It was a Sunday in early September, 1992. I was living in Boston at the time, but still checked out the Arts & Leisure section of the New York Times every weekend. The paper was my musical lifeblood, the place where I often found out about music and concerts. Even though I now lived about five hours away from my former home, I still had family in the area, so if there was something exciting going on, I had a place to stay.
On this particular weekend, there was a full page advertisement for a concert at Madison Square Garden on Friday, October 16, at 8 p.m.: “COLUMBIA RECORDS CELEBRATES THE MUSIC OF BOB DYLAN.” There was not much information, and only a few artists were listed. I no longer have the original ad, but I believe scheduled to perform were Neil Young, Tom Petty, Eric Clapton, Roger McGuinn, John Melllencamp, and George Harrison. I thought it would be cool to see a concert full of Dylan songs performed by just these artists. Would they play separate sets, or possibly together like the Traveling Wilburys? Maybe more acts would be added? Remember, these were the pre-internet days. Life was much more mysterious then.
It sounded like a once-in-a-lifetime event, but the clincher was seeing a certain ex-Beatle. I was lucky enough to catch Harrison at the Nassau Coliseum in 1974, and he had not toured North America since. This would be the third Beatle I would see perform in the Garden.
I called a friend of mine, who I’ll call “Jay,” knowing he would be interested in going. I had the car, and he knew how to get tickets to events like these. I asked, “Did you notice the prices were not listed?” He had, and asked how much I wanted to spend. Thinking out loud, I said, “Well, if it’s $30, $40, and $50, go for $50. However, if it’s something like $50, $100, and $150, then just get the $50.” Realizing my circular logic, I laughed when I had decided that I wanted $50 tickets no matter what.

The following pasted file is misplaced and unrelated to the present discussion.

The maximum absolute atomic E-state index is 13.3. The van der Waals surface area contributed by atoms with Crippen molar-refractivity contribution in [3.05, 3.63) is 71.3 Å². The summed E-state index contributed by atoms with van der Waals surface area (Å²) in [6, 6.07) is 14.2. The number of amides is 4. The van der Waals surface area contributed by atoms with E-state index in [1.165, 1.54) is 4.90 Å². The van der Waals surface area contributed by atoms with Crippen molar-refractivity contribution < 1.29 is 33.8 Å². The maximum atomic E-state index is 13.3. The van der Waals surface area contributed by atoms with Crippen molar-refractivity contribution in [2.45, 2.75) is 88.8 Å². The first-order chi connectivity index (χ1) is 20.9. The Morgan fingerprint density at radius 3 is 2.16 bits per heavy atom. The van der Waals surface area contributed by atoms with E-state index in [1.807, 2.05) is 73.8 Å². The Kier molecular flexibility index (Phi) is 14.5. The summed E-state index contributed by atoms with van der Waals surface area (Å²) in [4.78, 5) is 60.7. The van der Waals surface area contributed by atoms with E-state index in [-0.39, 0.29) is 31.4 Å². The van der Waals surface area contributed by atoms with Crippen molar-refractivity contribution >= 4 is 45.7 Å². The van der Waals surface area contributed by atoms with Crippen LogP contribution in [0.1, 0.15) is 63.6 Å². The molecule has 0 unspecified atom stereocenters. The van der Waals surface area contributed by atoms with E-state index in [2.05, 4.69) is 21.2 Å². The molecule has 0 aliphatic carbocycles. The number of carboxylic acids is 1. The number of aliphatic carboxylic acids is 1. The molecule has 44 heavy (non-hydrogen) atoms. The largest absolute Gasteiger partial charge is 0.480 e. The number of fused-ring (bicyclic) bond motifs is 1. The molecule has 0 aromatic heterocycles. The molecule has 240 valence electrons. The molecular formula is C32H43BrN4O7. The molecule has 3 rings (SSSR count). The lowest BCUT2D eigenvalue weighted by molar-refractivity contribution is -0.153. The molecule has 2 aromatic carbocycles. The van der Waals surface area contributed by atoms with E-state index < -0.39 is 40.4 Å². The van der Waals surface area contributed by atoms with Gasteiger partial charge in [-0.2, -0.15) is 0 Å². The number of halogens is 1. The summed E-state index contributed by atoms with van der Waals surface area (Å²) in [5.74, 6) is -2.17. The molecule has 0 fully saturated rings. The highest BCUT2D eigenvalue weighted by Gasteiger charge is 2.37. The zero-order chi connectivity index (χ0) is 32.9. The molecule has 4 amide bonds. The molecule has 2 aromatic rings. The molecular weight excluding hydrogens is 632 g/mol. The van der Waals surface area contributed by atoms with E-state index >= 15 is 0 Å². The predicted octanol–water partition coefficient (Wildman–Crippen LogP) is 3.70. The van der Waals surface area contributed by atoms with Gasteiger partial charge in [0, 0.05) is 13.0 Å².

Jay came through, and got a pair of tickets near the back of the Garden, section 427, row A, for $50 each. I really didn’t care where the seats were, as long as they were inside.
Just before I left for New York, I received a promo CD sampler from Dylan’s upcoming album, “Good As I Been to You.” I found it ironic that here Dylan was being honored for his songwriting, yet his new album was full of covers. Not that I was complaining, mind you, since these four songs sounded great. However, in typically perverse fashion, I doubted Dylan would use this high-profile event to sully himself by blatantly promoting a product!
As more information filtered through, it was apparent there would be many more acts added to the bill. This was, of course, a mixed blessing. I would have been happy with the people originally listed. However, just about every new performer added to the excitement. My friend suggested making lists of who would appear, and what songs they would choose. Mine was more accurate, but he picked some real oddball choices, like Booker T and the MG’s doing an instrumental version of “Lay Lady Lay.”
Jay, a major collector, decided to sneak a video camera into the event, even though the concert was also being shown live on pay-per-view, and a home video and CD set were inevitable. His philosophy was: These events often had additional songs that wouldn’t make it to the final product.
Upon arrival, I saw a $30 sweatshirt for sale, but after paying for the show and parking, I decided to be responsible, and passed. However, I did buy a “special” concert program, which was just the regular Dylan tour book with a unique cover stapled over the outside. Hey, it was cool enough for me!
The first part of the show was not broadcast, which already made the trip worthwhile. My friend was not videotaping most of these acts, his theory being those songs would be interspersed throughout the evening (which did not happen).